** Bird v. Holbrook (1825)
2. Facts: D. owns a walled garden where he raises expensive tulips. After being robbed once, he surrounding his garden with a trip wire activated spring gun to protect it from intruders. D. intentionally did not place notice of the spring gun, because he wanted it to shoot the intruder. P. volunteered to retrieve a runaway pea-hen that had wandered into D.'s garden, and so climbed the high wall, and entered the garden where he tripped the wire and was shot in the knee by the spring gun.
3. Procedural posture: This is an English case, first action.
4. Judges Rule: A person who intentionally uses sufficient force to wound a trespasser, solely in protection of his property, with the express purpose of doing injury, is liable for battery.
5. Classical Holding: Where people give no deterrent notice to potential trespassers of the intentionally injurious traps that they have set solely to protect their property from trespassers, and that trap injures a trespasser who is not actually assaulting them or their family, they are liable for damages.
6. Reasoning: The defense plead that the P. was immune from liability under the doctrine of "Violenti non fit injuria" [the volunteer suffers no wrong], since the P. was a willful trespasser on the D.'s property. However, the court reasoned that it is "inhuman to catch a man by means which may maim him or endanger his life", and that since the D. set the traps solely for the purpose of inflicting injury to trespassers, it was a wrongful act.
Notes: 1. In Katko v. Briney, (1971), an Iowa farmer set a shotgun trap in a boarded-up storage house that he owned, and the shotgun injured a thief in the legs. The thief sued and the Iowa state supreme court awarded damages and punitive damages (thus profiting from his crime). 2. Restatement (Second) of Torts section 85 states that an actor is privileged to use force that would cause serious bodily injury for the purposes of protecting his land or chattels, and is not liable , if the intrusion is of the nature that the actor would be justified in using such force were he actually present. Furthermore in section 143 provides that a private person may, in order to prevent a felony, use force which is "not intended to cause death or serious bodily harm", as long as lesser means would not work. But, in the case where the felony threatens bodily harm or is breaking and entering a dwelling place, then the actor may use force "intended or likely to cause death or serious bodily harm".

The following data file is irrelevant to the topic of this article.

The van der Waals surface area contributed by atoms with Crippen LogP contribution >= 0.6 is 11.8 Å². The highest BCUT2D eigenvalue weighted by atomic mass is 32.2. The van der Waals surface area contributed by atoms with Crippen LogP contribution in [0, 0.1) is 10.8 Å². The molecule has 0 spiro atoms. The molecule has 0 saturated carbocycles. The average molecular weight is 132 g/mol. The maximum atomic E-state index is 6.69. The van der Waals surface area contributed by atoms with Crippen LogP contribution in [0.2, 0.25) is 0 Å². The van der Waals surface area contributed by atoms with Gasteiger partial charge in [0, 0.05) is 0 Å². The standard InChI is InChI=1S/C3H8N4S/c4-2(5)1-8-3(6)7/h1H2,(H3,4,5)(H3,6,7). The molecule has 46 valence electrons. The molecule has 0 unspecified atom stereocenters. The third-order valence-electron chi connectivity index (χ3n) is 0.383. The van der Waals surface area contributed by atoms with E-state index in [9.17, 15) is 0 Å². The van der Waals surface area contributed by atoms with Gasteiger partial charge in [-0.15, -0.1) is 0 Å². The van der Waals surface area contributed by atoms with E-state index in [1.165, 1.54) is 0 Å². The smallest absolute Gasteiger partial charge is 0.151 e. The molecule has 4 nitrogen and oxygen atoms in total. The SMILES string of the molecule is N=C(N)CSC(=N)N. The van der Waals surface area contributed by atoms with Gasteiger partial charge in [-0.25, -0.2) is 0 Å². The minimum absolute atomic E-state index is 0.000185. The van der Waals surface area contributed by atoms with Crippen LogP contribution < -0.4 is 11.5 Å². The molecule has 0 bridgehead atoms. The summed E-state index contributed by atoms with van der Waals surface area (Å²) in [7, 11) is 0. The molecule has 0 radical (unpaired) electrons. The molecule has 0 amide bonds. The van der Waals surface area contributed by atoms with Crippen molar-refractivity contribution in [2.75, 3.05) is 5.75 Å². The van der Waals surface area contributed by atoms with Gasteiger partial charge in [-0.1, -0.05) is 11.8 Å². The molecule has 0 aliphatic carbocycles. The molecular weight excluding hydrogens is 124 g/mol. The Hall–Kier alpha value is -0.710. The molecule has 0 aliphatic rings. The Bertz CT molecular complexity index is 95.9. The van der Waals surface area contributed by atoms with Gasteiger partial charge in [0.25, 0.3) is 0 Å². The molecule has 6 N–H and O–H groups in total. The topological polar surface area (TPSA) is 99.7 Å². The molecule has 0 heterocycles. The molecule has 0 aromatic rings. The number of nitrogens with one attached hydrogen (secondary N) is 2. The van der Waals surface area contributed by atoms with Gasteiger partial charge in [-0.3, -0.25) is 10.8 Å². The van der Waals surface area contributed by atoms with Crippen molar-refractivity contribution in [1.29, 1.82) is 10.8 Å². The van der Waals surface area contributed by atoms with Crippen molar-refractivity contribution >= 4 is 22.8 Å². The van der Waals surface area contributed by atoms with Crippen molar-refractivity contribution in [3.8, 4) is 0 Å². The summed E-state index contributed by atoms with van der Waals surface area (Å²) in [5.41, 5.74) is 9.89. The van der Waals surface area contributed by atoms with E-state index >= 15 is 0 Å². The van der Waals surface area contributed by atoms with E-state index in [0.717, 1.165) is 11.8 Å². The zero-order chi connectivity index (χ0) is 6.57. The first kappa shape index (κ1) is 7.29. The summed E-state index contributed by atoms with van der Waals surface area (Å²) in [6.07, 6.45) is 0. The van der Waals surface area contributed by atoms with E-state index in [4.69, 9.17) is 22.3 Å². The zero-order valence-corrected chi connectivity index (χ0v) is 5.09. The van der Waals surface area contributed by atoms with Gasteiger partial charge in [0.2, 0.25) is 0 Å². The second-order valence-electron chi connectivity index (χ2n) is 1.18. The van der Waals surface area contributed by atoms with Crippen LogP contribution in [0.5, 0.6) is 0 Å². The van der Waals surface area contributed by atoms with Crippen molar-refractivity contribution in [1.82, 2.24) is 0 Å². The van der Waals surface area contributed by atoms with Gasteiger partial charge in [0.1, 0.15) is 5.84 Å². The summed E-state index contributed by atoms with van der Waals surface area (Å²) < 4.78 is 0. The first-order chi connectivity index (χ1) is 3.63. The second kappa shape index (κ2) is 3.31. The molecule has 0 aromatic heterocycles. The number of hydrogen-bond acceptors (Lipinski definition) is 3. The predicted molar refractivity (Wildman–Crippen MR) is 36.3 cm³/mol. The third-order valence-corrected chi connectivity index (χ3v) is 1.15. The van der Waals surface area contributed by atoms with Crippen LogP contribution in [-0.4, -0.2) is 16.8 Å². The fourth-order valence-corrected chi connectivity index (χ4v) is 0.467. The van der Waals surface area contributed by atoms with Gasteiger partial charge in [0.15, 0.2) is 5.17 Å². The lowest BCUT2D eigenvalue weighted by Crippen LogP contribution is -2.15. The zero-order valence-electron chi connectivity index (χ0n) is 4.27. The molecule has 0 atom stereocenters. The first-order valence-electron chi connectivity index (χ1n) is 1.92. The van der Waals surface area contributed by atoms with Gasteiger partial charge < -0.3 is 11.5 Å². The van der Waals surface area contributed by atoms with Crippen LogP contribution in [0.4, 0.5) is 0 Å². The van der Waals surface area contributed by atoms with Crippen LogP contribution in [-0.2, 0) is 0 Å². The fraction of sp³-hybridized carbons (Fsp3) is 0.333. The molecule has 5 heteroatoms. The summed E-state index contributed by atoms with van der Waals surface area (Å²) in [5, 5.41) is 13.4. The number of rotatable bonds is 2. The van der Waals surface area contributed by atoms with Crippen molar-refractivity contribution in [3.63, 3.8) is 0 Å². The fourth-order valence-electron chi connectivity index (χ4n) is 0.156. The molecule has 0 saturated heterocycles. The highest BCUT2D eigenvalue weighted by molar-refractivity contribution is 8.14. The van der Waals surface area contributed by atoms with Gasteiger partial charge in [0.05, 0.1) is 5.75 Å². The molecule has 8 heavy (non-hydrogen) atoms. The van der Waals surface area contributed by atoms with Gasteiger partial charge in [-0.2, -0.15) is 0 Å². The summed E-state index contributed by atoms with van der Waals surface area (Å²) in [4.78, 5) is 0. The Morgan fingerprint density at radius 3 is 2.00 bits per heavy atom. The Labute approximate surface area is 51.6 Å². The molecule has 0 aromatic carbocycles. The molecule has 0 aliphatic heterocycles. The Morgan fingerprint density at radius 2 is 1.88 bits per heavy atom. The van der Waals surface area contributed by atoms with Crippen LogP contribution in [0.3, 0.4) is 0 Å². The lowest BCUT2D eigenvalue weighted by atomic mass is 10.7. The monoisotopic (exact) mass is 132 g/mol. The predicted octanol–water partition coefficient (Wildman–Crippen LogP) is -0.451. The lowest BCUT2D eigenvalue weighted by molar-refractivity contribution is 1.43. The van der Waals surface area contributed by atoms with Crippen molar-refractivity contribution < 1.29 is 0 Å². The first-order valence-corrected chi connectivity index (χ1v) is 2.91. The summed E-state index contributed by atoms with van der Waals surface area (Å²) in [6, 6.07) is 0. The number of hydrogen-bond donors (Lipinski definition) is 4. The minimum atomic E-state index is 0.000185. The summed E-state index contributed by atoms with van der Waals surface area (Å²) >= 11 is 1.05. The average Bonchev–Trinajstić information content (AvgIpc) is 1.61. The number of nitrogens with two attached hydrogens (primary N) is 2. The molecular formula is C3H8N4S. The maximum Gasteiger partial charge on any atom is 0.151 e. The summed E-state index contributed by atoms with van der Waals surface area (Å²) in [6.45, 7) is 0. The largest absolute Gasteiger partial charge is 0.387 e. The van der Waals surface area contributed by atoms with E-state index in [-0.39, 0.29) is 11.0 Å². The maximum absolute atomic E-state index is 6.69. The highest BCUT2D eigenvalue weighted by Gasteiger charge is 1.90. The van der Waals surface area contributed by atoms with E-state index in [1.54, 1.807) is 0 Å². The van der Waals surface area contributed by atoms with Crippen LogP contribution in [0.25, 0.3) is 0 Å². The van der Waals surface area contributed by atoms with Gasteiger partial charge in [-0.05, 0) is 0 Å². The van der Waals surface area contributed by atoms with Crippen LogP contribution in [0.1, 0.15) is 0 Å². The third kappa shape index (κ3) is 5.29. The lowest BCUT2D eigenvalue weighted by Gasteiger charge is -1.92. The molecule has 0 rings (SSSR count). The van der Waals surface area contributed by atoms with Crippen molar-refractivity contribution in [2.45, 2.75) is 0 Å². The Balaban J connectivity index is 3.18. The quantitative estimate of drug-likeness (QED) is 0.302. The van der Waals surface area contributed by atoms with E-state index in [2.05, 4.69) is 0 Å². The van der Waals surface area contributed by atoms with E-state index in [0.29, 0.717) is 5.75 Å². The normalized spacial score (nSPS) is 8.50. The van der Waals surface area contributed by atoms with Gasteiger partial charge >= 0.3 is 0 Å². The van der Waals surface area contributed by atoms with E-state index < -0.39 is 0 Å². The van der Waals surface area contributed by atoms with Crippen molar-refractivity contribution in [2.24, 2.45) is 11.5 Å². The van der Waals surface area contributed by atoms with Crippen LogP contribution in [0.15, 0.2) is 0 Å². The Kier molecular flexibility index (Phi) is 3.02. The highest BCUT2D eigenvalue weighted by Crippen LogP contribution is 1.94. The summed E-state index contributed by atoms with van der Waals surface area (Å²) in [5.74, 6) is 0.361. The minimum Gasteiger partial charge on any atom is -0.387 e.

** Kirby v Foster (1891)
2. Procedural Posture: The trial jury returned a verdict for P., and the D. moved for a new trial on exceptions to the rulings and refusals of the presiding justice to make ruling.
3. Facts: P. was a bookkeeper for a corporation in which D. was an agent. $50 was deducted from P.'s pay for money that he was responsible for that was lost. D. gave payroll money to P. who pocketed the $50 he thought he was due, and tried to leave. A scuffle ensued and the P. was injured by D. during the fight to retrieve the money.
4. Judges Rule: "...the right of property merely, not joined with possession, will not justify the owner in committing an assault and battery upon the person in possession, for the purpose of regaining possession, although the possession is wrongfully withheld." Bliss v. Johnson.
5. Classical Holding: When people honestly although mistakenly withhold money from their employers in the normal course of business, without fraud or deception, thinking it to be their own, the employer who employs force to regain the money is liable for battery.